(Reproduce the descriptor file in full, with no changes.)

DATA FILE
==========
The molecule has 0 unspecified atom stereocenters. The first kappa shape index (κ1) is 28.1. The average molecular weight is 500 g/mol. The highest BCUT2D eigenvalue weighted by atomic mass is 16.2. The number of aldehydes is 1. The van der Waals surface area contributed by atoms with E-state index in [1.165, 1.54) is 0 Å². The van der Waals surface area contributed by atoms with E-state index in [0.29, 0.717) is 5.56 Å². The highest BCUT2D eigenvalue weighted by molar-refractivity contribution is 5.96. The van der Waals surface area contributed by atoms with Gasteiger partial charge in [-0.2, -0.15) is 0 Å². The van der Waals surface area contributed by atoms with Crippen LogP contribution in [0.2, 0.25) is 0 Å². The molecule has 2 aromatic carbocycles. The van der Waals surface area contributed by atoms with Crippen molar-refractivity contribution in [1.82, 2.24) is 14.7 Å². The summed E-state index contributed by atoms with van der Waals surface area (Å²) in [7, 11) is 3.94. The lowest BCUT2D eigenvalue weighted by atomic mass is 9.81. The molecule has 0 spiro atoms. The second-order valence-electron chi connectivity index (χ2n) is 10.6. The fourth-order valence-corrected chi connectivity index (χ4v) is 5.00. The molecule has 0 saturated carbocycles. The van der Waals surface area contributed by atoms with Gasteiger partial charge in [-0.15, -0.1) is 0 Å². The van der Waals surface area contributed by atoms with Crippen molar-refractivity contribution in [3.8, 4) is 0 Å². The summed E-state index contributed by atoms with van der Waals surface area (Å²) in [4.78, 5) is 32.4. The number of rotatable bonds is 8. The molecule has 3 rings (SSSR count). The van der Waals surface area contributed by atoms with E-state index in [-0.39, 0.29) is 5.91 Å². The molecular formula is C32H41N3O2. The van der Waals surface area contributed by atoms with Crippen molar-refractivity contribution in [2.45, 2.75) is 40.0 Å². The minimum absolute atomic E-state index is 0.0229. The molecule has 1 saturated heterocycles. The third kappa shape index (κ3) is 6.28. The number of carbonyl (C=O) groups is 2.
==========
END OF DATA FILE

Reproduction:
The molecule has 0 unspecified atom stereocenters. The first kappa shape index (κ1) is 28.1. The average molecular weight is 500 g/mol. The highest BCUT2D eigenvalue weighted by atomic mass is 16.2. The number of aldehydes is 1. The van der Waals surface area contributed by atoms with E-state index in [1.165, 1.54) is 0 Å². The van der Waals surface area contributed by atoms with E-state index in [0.29, 0.717) is 5.56 Å². The highest BCUT2D eigenvalue weighted by molar-refractivity contribution is 5.96. The van der Waals surface area contributed by atoms with Gasteiger partial charge in [-0.2, -0.15) is 0 Å². The van der Waals surface area contributed by atoms with Crippen LogP contribution in [0.2, 0.25) is 0 Å². The molecule has 2 aromatic carbocycles. The van der Waals surface area contributed by atoms with Crippen molar-refractivity contribution in [1.82, 2.24) is 14.7 Å². The summed E-state index contributed by atoms with van der Waals surface area (Å²) in [7, 11) is 3.94. The lowest BCUT2D eigenvalue weighted by atomic mass is 9.81. The molecule has 0 spiro atoms. The second-order valence-electron chi connectivity index (χ2n) is 10.6. The fourth-order valence-corrected chi connectivity index (χ4v) is 5.00. The molecule has 0 saturated carbocycles. The van der Waals surface area contributed by atoms with Gasteiger partial charge in [-0.15, -0.1) is 0 Å². The van der Waals surface area contributed by atoms with Crippen molar-refractivity contribution in [3.8, 4) is 0 Å². The summed E-state index contributed by atoms with van der Waals surface area (Å²) in [4.78, 5) is 32.4. The number of rotatable bonds is 8. The molecule has 3 rings (SSSR count). The van der Waals surface area contributed by atoms with E-state index in [-0.39, 0.29) is 5.91 Å². The molecular formula is C32H41N3O2. The van der Waals surface area contributed by atoms with Crippen molar-refractivity contribution in [2.45, 2.75) is 40.0 Å². The minimum absolute atomic E-state index is 0.0229. The molecule has 1 saturated heterocycles. The third kappa shape index (κ3) is 6.28. The number of carbonyl (C=O) groups is 2.